The heart has a new ally against myocardial infarction | AGÊNCIA FAPESP

A study that included the participation of an FAPESP fellow published in Science Translational Medicine describes a new molecule that inhibits injury to the heart due to nitroglycerin tolerance.

The heart has a new ally against myocardial infarction

January 04, 2012

By Mônica Pileggi

Agência FAPESP – A study published in Science Translational Medicine, in which  an FAPESP fellow participated, describes a molecule that, when administered together with nitroglycerin, can prevent more severe heart attacks that result from tolerance to the compound.

Nitroglycerin is an explosive chemical compound produced by the nitration of glycerol. Aside from its use in explosives, the compound has been used in medicine for hundreds of years as a vasodilator in the treatment of chest pains known as angina. It is also used in hospital emergency rooms when patients arrive showing signs of acute myocardial infarction.

However, the benefits of nitroglycerin are limited by the development of tolerance to the compound. In this study carried out in the Department of Chemistry and Systems Biology at the Stanford University School of Medicine, Brazil’s Julio Cesar Batista Ferreira and China’s Lihan Sun, doctoral candidates at the institution, discovered that nitroglycerin intolerance is not due only to the loss of the medicine’s vasodilation effect.

According to Ferreira,  the sustained use of nitroglycerin following myocardial infarction can cause devastating effects on the heart. The study was coordinated by Professor Daria Mochly-Rosen.

Nitroglycerin tolerance is the result of inactivation of aldehyde dehydrogenase 2 (ALDH2), an essential enzyme for cardiac care of human and animal heart attack victims. The results of the study were published at the beginning of the month in Science Translational Medicine. 

The study verified that the molecule, ALDA-1, also discovered by the Stanford researchers, is able to maintain the function of ALDH2 and avoid the deleterious effects resulting from nitroglycerin tolerance during a heart attack.

Ferreira did his master’s, doctoral and post-doctoral work at the Universidade de São Paulo (USP) School of Physical Education and Sports with FAPESP funding and is currently at Stanford University. He will return to USP in 2012 after being selected to lecture in the Biomedical Sciences Institute’s Anatomy Department.

According to Ferreira, when administered together with nitroglycerin, ALDA-1 keeps the ALDH2 enzyme activated during myocardial infarction, inhibiting the damaging effects of nitroglycerin tolerance on the heart.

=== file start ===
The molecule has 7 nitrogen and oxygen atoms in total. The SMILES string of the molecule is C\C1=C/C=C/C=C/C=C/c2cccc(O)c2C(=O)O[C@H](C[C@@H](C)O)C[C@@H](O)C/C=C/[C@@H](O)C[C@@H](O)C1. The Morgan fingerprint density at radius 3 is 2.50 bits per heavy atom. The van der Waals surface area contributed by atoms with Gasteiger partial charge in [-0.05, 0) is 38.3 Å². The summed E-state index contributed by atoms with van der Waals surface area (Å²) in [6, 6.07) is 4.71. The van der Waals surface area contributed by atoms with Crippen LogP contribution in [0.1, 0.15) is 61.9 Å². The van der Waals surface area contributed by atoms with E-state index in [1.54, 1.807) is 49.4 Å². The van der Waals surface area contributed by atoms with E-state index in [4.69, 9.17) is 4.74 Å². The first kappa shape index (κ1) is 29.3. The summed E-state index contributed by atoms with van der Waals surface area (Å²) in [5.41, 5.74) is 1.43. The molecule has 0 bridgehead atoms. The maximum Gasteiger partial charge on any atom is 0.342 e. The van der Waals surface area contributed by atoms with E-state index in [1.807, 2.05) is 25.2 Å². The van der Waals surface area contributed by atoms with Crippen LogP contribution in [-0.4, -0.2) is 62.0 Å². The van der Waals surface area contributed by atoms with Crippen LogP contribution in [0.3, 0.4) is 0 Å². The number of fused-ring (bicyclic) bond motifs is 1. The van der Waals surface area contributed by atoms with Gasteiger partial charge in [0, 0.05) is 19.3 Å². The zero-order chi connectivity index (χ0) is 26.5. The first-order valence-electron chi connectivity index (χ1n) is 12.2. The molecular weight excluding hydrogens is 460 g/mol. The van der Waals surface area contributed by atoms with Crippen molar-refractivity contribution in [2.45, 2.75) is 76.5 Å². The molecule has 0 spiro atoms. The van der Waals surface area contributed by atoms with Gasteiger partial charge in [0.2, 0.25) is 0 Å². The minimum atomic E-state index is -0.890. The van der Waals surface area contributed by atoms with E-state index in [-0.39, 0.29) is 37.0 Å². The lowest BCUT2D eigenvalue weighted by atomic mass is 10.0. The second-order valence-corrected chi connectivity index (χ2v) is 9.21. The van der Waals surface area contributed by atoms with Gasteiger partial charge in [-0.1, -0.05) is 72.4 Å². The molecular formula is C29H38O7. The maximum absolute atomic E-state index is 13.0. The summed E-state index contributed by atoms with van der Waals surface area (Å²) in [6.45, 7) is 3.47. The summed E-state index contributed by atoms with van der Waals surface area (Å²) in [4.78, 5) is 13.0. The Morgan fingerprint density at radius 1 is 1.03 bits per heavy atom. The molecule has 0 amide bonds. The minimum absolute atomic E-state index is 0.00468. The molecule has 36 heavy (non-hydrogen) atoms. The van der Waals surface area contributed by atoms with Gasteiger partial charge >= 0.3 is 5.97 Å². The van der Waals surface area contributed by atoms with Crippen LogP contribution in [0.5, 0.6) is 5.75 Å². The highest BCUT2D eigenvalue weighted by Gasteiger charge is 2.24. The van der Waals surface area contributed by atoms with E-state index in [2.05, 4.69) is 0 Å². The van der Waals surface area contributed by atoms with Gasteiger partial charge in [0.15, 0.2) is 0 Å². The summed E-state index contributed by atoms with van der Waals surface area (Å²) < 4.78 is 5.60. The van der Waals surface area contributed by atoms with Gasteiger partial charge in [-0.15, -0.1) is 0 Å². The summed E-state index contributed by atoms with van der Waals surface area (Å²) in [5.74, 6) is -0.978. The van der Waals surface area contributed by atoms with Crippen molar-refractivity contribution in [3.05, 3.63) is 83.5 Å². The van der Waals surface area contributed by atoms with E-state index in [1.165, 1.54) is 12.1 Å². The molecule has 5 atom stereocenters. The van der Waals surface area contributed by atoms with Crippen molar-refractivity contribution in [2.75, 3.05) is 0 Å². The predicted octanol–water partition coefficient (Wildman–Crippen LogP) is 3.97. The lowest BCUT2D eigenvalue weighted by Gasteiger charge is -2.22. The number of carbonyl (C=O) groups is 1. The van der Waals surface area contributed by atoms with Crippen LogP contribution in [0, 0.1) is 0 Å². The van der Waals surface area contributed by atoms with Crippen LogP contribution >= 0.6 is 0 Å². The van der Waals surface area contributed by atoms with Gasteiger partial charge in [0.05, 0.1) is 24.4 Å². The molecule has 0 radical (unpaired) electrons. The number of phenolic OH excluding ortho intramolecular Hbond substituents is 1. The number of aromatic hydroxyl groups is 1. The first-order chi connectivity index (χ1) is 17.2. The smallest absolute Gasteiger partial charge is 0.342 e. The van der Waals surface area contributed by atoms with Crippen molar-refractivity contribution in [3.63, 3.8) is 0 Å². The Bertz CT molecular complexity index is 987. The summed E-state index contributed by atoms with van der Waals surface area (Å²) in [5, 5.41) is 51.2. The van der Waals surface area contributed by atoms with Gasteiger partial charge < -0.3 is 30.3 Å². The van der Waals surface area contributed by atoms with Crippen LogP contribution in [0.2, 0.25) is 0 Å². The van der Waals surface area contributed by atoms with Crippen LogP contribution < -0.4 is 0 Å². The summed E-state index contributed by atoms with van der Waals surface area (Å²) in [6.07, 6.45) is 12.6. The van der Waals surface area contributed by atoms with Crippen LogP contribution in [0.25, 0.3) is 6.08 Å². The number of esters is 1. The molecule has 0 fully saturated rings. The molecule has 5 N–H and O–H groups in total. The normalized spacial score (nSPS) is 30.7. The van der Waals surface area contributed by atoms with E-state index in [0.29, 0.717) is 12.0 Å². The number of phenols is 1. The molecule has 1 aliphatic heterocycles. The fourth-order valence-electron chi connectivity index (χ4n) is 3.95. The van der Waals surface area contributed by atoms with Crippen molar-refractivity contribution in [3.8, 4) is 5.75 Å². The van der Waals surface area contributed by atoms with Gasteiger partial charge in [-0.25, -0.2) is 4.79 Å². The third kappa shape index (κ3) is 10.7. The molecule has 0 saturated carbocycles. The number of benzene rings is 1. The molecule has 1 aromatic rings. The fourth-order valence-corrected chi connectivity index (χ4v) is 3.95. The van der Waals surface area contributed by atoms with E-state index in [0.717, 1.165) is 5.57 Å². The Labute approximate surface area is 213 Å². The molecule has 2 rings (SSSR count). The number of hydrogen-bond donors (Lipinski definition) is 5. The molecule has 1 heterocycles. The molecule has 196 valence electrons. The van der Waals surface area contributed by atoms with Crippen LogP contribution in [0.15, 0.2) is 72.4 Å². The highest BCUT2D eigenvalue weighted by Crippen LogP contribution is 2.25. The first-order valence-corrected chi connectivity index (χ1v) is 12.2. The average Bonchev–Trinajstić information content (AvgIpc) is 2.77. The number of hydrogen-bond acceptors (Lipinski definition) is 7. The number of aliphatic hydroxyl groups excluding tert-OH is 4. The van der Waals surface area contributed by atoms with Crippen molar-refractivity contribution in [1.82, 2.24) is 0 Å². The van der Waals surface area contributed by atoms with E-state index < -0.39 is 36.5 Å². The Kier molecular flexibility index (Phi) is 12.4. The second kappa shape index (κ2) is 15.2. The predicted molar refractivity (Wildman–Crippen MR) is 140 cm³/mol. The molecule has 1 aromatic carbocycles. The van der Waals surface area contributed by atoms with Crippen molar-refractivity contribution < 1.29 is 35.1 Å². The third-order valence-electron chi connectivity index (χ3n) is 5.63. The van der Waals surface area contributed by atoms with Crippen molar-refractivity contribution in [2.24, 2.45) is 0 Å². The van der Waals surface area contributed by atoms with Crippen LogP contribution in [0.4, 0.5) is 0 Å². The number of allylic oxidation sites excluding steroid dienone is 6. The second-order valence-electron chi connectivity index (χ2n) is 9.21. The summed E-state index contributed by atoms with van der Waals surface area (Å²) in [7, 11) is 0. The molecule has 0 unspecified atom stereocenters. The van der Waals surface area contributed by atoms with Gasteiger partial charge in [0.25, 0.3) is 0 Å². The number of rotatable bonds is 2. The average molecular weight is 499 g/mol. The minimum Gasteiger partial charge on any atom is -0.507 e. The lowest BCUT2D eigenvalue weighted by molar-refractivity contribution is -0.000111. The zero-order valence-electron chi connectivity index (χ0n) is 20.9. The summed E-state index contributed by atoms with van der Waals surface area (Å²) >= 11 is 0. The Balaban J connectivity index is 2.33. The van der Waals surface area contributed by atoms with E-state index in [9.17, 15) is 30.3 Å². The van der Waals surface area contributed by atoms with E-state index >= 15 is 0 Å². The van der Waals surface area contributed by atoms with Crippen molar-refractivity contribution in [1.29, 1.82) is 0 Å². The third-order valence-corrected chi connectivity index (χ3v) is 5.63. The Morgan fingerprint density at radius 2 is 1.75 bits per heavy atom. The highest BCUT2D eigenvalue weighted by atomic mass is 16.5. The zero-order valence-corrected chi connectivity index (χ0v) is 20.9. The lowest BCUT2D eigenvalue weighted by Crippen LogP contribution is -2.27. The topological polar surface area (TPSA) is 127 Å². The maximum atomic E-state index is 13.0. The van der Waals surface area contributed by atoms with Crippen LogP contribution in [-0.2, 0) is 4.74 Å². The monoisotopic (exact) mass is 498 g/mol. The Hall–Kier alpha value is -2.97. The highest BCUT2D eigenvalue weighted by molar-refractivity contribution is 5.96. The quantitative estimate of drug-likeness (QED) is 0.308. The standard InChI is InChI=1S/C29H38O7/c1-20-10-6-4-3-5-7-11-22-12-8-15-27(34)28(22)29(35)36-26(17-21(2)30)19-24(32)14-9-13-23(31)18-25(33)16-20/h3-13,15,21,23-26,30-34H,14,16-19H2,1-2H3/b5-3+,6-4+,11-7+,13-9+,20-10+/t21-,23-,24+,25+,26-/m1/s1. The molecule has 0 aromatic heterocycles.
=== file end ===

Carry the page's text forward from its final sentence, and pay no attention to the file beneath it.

“Doctors usually administer nitroglycerin in on/off cycles in chest pain and heart attack cases—16 hours with the medication and 8 hours without—in the attempt to mask the tolerance effect. But, this prolonged period leads to the inactivation of ALDH2, elevating chances of more severe infarction,” he told Agência FAPESP.

The researcher explained that ALDH2 is a mitochondrial enzyme whose functions are essential in the cardiovascular system, including catalyzing the conversion of nitroglycerin to the vasodilator nitric oxide and removing toxic aldehydes produced during myocardial infarction.

“With the inhibition of the enzyme by the excess of nitroglycerine, the aldehydes accumulate in the heart and begin to connect to proteins, lipids and DNA, resulting in cellular death during myocardial infarct. With ALDH2 activated, it’s possible to remove these aldehydes more easily, minimizing damage to the heart,” Ferreira said.

The study was performed in rats. After administration of nitroglycerin for 16 hours, the researchers induced myocardial infarction in the animals and observed that the group treated with nitroglycerin presented greater cardiac dysfunction than the other groups during the three weeks following the infarct.

“However, when we administered the nitroglycerin together with ALDA-1, the harmful effects of tolerance to the medication didn’t manifest themselves,” he noted.

The article, “ALDH2 Activator Inhibits Increased Myocardial Infarction Injury by Nitroglycerin Tolerance” (doi: 10.1126/scitranslmed.3002067), by Júlio Cesar Batista Ferreira and others, can be read by subscribers to Science Translational Medicine at: http://stm.sciencemag.org/content/3/107/107ra111.abstract.

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